Ringling Bros. is Cruel to Animals
After decades of protests by LCA and other animal rights organizations, Ringling Bros. finally ended its elephant act on May 1, 2016 — more than a year earlier than projected in March 2015, when they first announced plans to retire the elephants. The two final shows took place simultaneously in Providence, Ri and Wilkes Barre, PA. LCA led a widely publicized demonstration outside of the Wilkes-Barre show, which was featured on both local television and in national press.
This was a major victory for elephants in entertainment, but long overdue. What’s more, Ringling Bros. only retired the elephant act because it became cost prohibitive for them. They did not end the act because they had a change of heart, but because Ringling Bros. heard the outcry from activists and the general public. It had also become more difficult for Ringling Bros. as more and more cities have passed laws banning the use of the elephant bullhook. Still, the retirement is good for the elephants who are no longer forced to perform the ridiculous circus acts that are not natural for them and are only brought about by fear, domination and beatings.
Unfortunately, the elephants have “retired” to Ringling Bros. Center for Elephant Conservation, a facility in Florida where they are subject to breeding, research and bullhooks, and are chained up at night. In addition, Ringling Bros. still uses lions, tigers, horses, kangaroos and other animals in their show.
Please sign the petition urging Ringling Bros. to send the elephants to a true sanctuary where they will get the space and humane treatment they need, and stop using all other animals!
Tell Ringling Bros. to Send the Elephants to a True Sanctuary and Stop Using ALL Animals
Sign Now!Read the petition
Animal Cruelty at Circuses
Circus animals do not willingly stand on their heads, jump through rings of fire, or ride bicycles. They don’t perform these tricks because they want to and they don’t do any of these meaningless acts in their natural habitat. The ONLY reason circus animals perform is because they are scared of what will happen to them if they don’t.
The circus would like you to think that these intelligent and sentient creatures perform because they are positively reinforced with food, praise etc. There is no such thing as positive reinforcement for animals in the circus – only varying levels of punishment, neglect, and deprivation. These animals have limited access to food and water as to will them to perform, as well as to prevent untimely defecation and urination while they are on stage or in public view.
An LCA investigator went undercover inside the Carson & Barnes Circus, where he documented extreme animal abuse, including elephants being beaten with baseball bats, pitchforks, and other objects; shocked with electric prods; and hit on the head and across the face. LCA worked with local media to expose this cruelty and filed a complaint with the United States Department of Agriculture.
Training circus animals involves physically punishing them. These training practices generally will be hidden from public view to make the audiences believe these animals want to and are willing to perform. Because these animals have been conditioned through violent training sessions, they know that refusal to obey in the ring will result in severe punishment later. Moments before entering the ring, while just outside of public view, trainers may give the elephants painful whacks or blows to remind them who’s in control and to ensure that the elephants perform the specified tricks on command.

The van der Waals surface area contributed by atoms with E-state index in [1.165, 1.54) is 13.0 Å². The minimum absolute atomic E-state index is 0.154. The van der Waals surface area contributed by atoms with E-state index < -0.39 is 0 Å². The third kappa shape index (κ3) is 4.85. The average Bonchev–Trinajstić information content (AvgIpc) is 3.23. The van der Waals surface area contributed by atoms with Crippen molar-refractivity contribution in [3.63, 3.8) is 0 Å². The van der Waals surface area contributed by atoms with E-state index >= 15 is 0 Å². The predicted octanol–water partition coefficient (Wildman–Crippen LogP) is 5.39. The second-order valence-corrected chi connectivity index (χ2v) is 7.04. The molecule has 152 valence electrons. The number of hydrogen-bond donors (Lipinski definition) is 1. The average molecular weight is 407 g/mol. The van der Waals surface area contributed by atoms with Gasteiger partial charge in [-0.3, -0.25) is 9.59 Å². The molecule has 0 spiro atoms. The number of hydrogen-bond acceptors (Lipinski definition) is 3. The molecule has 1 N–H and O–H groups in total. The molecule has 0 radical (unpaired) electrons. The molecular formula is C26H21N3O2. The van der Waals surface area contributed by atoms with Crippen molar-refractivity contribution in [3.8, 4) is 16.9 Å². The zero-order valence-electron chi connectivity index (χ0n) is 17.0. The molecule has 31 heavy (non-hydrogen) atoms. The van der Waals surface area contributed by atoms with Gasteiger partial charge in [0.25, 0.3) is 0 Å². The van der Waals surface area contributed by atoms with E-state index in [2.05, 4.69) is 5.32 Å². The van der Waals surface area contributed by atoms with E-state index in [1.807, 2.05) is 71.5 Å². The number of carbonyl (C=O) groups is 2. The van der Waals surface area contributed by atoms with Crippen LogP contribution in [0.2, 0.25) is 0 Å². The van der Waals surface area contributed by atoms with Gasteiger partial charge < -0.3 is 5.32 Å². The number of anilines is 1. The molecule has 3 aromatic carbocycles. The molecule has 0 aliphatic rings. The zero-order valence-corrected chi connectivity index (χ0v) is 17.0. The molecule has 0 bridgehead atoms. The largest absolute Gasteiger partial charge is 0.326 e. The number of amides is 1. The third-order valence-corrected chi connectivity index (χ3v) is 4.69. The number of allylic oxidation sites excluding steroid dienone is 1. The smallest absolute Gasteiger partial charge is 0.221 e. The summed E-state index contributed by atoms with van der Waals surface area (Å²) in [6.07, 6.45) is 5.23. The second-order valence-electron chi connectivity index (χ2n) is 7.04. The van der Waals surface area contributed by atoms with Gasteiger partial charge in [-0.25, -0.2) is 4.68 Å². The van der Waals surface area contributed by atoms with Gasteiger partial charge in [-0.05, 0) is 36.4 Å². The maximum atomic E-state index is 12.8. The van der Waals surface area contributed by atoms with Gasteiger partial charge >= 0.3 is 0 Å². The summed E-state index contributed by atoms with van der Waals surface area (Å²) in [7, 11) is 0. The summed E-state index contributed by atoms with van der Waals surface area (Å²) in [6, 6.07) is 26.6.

Animals in the circus are routinely whipped, beaten with long metal rods, shocked with electric prods, and struck with clubs. Trainers often strike elephants with a bullhook or an ankus on the sensitive areas of their skin such as around their eyes, under their chin, inside their mouth, and behind their knees and ears. A bullhook is also sometimes used to hit animals across the face. Bears have their noses broken and their paws burned to teach them to walk on their hind legs. Carson & Barnes trainers have even been documented using blowtorches on elephants. Circuses easily get away with these cruel practices because no government agency monitors training sessions.
|Bullhook||Ringling elephant farm training|
A number of animals are even drugged to make them more manageable. Others have their teeth removed; one group of chimpanzees had their teeth knocked out by a hammer. Ringling Bros. and Barnum & Bailey Circus uses some of the worst training practices with elephants ever documented. Elephants have a very similar life cycle to humans and they care for their young much like we do. These captive elephants are forced to breed as young as 8 years old, that’s like breeding an 8 year old child. After the mother gives birth, tied by 3 legs the entire time, the babies are taken away immediately which causes the mother severe duress. Ringling Bros. chains the mother by all 4 legs to take the baby away so that the mother elephant won’t be able to hurt the trainers. Even before being weaned these baby elephants are put in a separate area from their mothers and are then chained for up to 23 hours a day. In the wild, elephants often nurse their babies until five years of age. Then the “correction process” for the baby elephants starts where they are tied up and beaten repeatedly to break their spirit. This training process is so brutal, that Ringling Bros. WILL NOT let their own PR department film the training of these baby elephants.
Ongoing travel means that circus animals are confined to boxcars, trailers, or trucks for days at a time in extremely hot and cold weather, often without access to basic necessities such as food, water, and veterinary care. Elephants, primates, big cats, and bears are confined to cramped, filthy cages in which they eat, drink, sleep, defecate, and urinate- all in the same place. The climates circus animals encounter during their exhaustive travels are often very different than that of their natural habitats. Bears are forced to endure extreme heat in the summer, and sometimes even walk across hot concrete on their way into the performing arena. Lions, on the other hand, find the cold very difficult to bear; some circus animals freeze to death.